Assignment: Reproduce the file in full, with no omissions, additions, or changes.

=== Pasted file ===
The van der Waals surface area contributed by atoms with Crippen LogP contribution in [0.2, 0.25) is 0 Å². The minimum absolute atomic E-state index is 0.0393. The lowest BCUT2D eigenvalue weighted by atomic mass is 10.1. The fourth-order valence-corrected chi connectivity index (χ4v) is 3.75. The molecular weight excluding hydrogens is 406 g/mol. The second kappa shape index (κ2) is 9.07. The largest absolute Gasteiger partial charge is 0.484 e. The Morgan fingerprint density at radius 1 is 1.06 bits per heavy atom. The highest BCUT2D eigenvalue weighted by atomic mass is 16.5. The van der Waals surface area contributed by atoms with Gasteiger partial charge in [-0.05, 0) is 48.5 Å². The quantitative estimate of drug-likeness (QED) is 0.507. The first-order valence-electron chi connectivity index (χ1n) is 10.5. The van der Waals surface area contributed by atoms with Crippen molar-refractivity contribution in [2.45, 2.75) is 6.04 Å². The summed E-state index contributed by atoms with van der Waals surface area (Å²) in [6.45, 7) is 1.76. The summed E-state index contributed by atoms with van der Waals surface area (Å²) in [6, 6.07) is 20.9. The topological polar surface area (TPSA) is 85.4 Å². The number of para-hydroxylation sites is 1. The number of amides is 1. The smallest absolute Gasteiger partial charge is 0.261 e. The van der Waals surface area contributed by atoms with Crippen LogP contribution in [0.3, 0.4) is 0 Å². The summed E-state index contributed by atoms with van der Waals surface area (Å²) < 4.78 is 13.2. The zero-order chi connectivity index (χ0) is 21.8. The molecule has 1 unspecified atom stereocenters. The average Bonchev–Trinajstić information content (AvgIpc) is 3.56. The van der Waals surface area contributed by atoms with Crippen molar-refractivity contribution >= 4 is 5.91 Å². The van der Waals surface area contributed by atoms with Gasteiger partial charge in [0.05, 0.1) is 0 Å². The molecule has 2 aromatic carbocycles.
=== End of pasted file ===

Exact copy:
The van der Waals surface area contributed by atoms with Crippen LogP contribution in [0.2, 0.25) is 0 Å². The minimum absolute atomic E-state index is 0.0393. The lowest BCUT2D eigenvalue weighted by atomic mass is 10.1. The fourth-order valence-corrected chi connectivity index (χ4v) is 3.75. The molecular weight excluding hydrogens is 406 g/mol. The second kappa shape index (κ2) is 9.07. The largest absolute Gasteiger partial charge is 0.484 e. The Morgan fingerprint density at radius 1 is 1.06 bits per heavy atom. The highest BCUT2D eigenvalue weighted by atomic mass is 16.5. The van der Waals surface area contributed by atoms with Gasteiger partial charge in [-0.05, 0) is 48.5 Å². The quantitative estimate of drug-likeness (QED) is 0.507. The first-order valence-electron chi connectivity index (χ1n) is 10.5. The van der Waals surface area contributed by atoms with Crippen molar-refractivity contribution in [2.45, 2.75) is 6.04 Å². The summed E-state index contributed by atoms with van der Waals surface area (Å²) in [6.45, 7) is 1.76. The summed E-state index contributed by atoms with van der Waals surface area (Å²) in [6, 6.07) is 20.9. The topological polar surface area (TPSA) is 85.4 Å². The number of para-hydroxylation sites is 1. The number of amides is 1. The smallest absolute Gasteiger partial charge is 0.261 e. The van der Waals surface area contributed by atoms with Crippen LogP contribution in [0.3, 0.4) is 0 Å². The summed E-state index contributed by atoms with van der Waals surface area (Å²) < 4.78 is 13.2. The zero-order chi connectivity index (χ0) is 21.8. The molecule has 1 unspecified atom stereocenters. The average Bonchev–Trinajstić information content (AvgIpc) is 3.56. The van der Waals surface area contributed by atoms with Crippen molar-refractivity contribution >= 4 is 5.91 Å². The van der Waals surface area contributed by atoms with Gasteiger partial charge in [0.05, 0.1) is 0 Å². The molecule has 2 aromatic carbocycles.